The Shigir Idol is the world’s oldest wooden sculpture… but how old is it exactly?
Experts thought they knew. But a recent study reveals a fresh branch of information. The Idol is over twice the age of Stonehenge and pre-dates the Giza pyramids!
A little over 9 ft long, the Idol is a gangly, man-shaped arrangement of elements. It’s made from “a great slab of freshly cut larch”, as described by The New York Times.
Adorning it are geometric patterns, together with 8 faces. The head “projects authority, possibly malevolent authority” according to archaeologist Thomas Terberger. He’s been exploring the Idol for years and published the study with his co-authors in the journal Quaternary International.
The team have concluded the Idol is 12,100 years old – trumping Stonehenge and Giza by approx 7,000 years, based on numbers from Live Science.
Before that it was thought to be around 11,600 years old writes Ancient Origins. This previous assessment was made in 2018, though the Mesolithic artifact has been speculated on since 1997. Radiocarbon dating was used back then.
Accelerator mass spectrometry established more about the Idol in 2014, as mentioned by the Times. The complex business employed principles of nuclear physics to examine the sculpture on an atomic level.
Going by rings in the wood, a 159 year old tree was felled for the Idol. A spoon-like tool made of stone fashioned the raw material, according to Ancient Origins.
How did the latest look at this ancient wonder peel back the layers? Apparently modern day preservation led to distraction. The team reckoned “the use of wax and wood pigments in the treatments would have impacted the radiocarbon dates” from earlier investigations.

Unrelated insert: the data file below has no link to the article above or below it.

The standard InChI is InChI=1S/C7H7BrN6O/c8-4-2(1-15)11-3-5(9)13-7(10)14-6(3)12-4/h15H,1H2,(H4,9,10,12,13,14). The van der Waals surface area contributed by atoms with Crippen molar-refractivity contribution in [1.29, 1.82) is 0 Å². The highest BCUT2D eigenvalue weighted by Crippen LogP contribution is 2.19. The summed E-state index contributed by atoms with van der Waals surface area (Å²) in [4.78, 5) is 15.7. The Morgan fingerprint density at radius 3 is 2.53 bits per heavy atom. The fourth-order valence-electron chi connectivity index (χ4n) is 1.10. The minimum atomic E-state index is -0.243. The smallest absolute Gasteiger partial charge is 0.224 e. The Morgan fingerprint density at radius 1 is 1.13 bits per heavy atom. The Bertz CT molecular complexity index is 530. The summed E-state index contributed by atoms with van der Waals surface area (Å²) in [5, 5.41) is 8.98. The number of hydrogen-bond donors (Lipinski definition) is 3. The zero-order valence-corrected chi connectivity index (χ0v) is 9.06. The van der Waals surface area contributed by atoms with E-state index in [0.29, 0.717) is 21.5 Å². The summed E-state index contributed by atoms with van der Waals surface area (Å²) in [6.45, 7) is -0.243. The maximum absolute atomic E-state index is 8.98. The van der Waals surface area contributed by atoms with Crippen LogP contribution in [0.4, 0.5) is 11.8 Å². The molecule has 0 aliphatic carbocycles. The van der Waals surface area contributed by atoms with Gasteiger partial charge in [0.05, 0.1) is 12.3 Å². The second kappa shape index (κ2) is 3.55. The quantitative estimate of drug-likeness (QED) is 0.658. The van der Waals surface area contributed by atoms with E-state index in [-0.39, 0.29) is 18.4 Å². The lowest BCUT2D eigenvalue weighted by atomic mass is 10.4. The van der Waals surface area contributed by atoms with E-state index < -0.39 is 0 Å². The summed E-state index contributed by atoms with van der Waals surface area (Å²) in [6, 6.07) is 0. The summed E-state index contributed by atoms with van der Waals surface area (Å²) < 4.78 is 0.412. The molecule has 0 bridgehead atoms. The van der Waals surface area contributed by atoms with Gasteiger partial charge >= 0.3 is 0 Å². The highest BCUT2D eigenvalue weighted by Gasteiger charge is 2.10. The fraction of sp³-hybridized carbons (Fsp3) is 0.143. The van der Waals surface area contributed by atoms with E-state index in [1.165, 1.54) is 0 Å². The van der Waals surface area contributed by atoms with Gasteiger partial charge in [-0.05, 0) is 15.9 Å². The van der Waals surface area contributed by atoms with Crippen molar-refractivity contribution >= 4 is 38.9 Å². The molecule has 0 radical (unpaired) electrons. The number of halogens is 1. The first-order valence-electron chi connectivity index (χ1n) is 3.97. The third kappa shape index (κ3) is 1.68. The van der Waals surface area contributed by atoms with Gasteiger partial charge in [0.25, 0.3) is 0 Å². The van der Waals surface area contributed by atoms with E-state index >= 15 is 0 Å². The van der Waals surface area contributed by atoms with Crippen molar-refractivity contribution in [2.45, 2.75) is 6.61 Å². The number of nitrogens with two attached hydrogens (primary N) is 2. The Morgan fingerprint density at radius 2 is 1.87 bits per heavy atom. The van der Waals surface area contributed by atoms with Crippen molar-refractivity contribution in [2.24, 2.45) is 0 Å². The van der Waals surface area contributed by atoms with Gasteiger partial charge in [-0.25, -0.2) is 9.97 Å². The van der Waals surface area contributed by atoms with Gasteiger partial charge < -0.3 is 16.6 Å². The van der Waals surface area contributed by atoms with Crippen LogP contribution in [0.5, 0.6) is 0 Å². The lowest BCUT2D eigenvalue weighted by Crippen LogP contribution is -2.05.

This meant the Idol would “appear younger than it really was.” By exploring untreated samples, they were able to work out the true age.
How did these latest findings come about…? Through a desire to make the Idol legitimate in the eyes of modern archaeology. Because its sophisticated style appeared at odds with ideas about the culture in those days, the Idol wasn’t taken too seriously. Some went as far as to call it a fake.
Ancient Origins notes ritual art on the Idol was “more diverse than the animal images and hunting scenes” associated with the Mesolithic Period, also referred to as the Middle Stone Age.
Discovering more about the sculpture’s roots means changes in perception for lofty experts. Just as Netflix movie ‘The Dig’ depicted archaeologists’ scepticism over the Sutton Hoo hoard and who made it, so Terberger and co have labored to reveal the true value of their artifact.
The Shigir Idol is all the more remarkable for the state in which it was found among the Ural Mountains, Siberia. Miners searching for gold in the Shigir peat bog – hence the sculpture’s name – dragged the fragments out of the muck over 100 years ago. It lay 13 ft under the surface.
The conditions kept the Idol in the archaeological equivalent of showroom condition. Peat has been very helpful to history hunters over the centuries!
What maybe wasn’t so helpful was handing the pieces to a local enthusiast, Dmitry Lobanov. As reported by the New York Times, Mr Lobanov reassembled the Idol for the world – but it wasn’t till later that the sculpture rested in a more accurate and complete pose. He surely did his best, but his day job as a railroad stationmaster meant he didn’t have the right skills for the task in hand.
Who or what is the sculpture based on? As noted by Ancient Origins, the Shigir Idol’s “high cheekbones and straight nose may reflect what the creators looked like”.
The study’s co-author Svetlana Savchenko notes similarities between the Shigir Idol and the planet’s oldest place of the worship, the Göbekli Tepe. Ultimately however the significance of the sculpture isn’t known.
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Unlocking the Idol’s secrets is the next step, and a far from small one. Is it a record of changing times for ancient peoples? Did they bow down before it? Or could it be something else altogether? Currently based at the Sverdlovsk Regional Museum of Local Lore, Russia, people can go and make up their own minds once pandemic restrictions are lifted…